Cleaning copper prior to joining pieces using a soldering process is important. Impurities on the metal will obstruct the molten solder from adhering properly. This will create a fault in the joint. Whether the copper is wires, pipes or full sheet material, the connection to form that joint must be as clean and as bright as possible.
Soldering wires together forms a permanent connection. That connection relies solely on how well the solder will flow between each wire and create a conductive path for electrical power. Wires that are protected from oxidation or residue will need no cleaning. These types of wires will be protected by a layer of plastic insulation. Stripping that insulation back and then twisting the wires around each other will form a good joint. Wires that show signs of oxidation and corrosion will have to be cleaned. In most cases using a piece of small grit sand paper, 300 grit to 600 grit, or a piece of emery cloth will brighten the wires for a properly soldered joint. The higher the grit rating on the back of a piece of sand paper, the smaller the sanding particles.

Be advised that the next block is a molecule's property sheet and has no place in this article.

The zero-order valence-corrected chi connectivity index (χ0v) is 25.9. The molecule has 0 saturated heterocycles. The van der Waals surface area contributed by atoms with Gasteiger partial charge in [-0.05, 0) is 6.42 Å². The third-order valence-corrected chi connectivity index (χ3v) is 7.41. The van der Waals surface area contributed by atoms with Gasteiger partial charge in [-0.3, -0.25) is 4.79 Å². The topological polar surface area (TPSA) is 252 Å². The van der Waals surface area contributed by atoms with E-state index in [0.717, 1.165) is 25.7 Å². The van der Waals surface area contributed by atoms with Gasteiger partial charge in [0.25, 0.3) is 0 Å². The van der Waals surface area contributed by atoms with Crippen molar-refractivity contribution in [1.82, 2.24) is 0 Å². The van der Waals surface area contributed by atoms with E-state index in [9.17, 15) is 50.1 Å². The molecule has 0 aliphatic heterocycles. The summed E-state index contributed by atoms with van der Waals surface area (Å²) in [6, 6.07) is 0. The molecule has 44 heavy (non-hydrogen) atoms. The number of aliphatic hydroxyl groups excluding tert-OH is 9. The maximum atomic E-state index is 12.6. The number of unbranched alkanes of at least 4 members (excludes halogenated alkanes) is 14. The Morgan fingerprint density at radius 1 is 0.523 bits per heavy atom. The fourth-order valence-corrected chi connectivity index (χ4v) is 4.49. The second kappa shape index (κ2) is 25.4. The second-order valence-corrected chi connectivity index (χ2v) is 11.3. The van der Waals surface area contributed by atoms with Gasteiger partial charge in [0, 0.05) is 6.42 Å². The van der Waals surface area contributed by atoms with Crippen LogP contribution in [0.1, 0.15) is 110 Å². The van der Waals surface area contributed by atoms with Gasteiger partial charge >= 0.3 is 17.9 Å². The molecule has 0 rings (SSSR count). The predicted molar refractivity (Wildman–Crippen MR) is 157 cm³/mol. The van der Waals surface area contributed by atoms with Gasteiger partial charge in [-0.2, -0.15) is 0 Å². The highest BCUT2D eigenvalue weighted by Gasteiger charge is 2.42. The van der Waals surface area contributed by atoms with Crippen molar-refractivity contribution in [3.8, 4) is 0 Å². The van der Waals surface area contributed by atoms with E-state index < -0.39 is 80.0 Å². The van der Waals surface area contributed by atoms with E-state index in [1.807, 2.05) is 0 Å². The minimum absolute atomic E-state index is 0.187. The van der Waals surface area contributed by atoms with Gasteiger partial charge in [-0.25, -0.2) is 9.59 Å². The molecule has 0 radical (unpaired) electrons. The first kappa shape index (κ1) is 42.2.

Pipe connections for plumbing or perhaps as a hobbies project will have two basic methods for cleaning. The first method is to use a piece of sand paper or emery cloth, as described above, to polish the outside surfaces to a bright appearance. Internal pipefittings will need the use of a steel brush slightly larger in diameter than the opening of the female fitting. The brush is inserted into the fitting and rotated in either a clockwise or counter clockwise direction. This will clean the surface of any built up obstruction to solder flow. Typically a cleaning rosin flux is then brushed onto both surfaces of the pipe joint. Heat from the propane torch will create a fluid that not only cleans the joints, but allows the solder to flow into the mating surfaces.
Unlike pipe or wires, sheets of copper may still contain a layer of manufacturing oils on the surface. The oil is used for keeping the material lubricated during the rolling process. In most cases, the residue of oil is kept in place to reduce the oxidation that may occur while the material is in transport or storage. Removing this layer of oil is vital in making a proper soldered joint. Lines should be drawn on the material that will indicate the joining line. Cleaning the sheets should only take place where the solder is going to be applied. Removing the oils from the entire sheet of copper will accelerate the oxidation process and turn the bright copper sheet to a green color. Use a clean cloth that is wetted with acetone. Apply the rag to the joint area. Turn the rag to a clean side as the oil builds up on the cloth. Add more acetone to the cloth as needed. Follow all safety instructions on the acetones label. Acetone is highly flammable. As a final treatment, slightly scour the surfaces with emery cloth. This will brighten the copper and remove any residue that could be left from the acetone cleaning.
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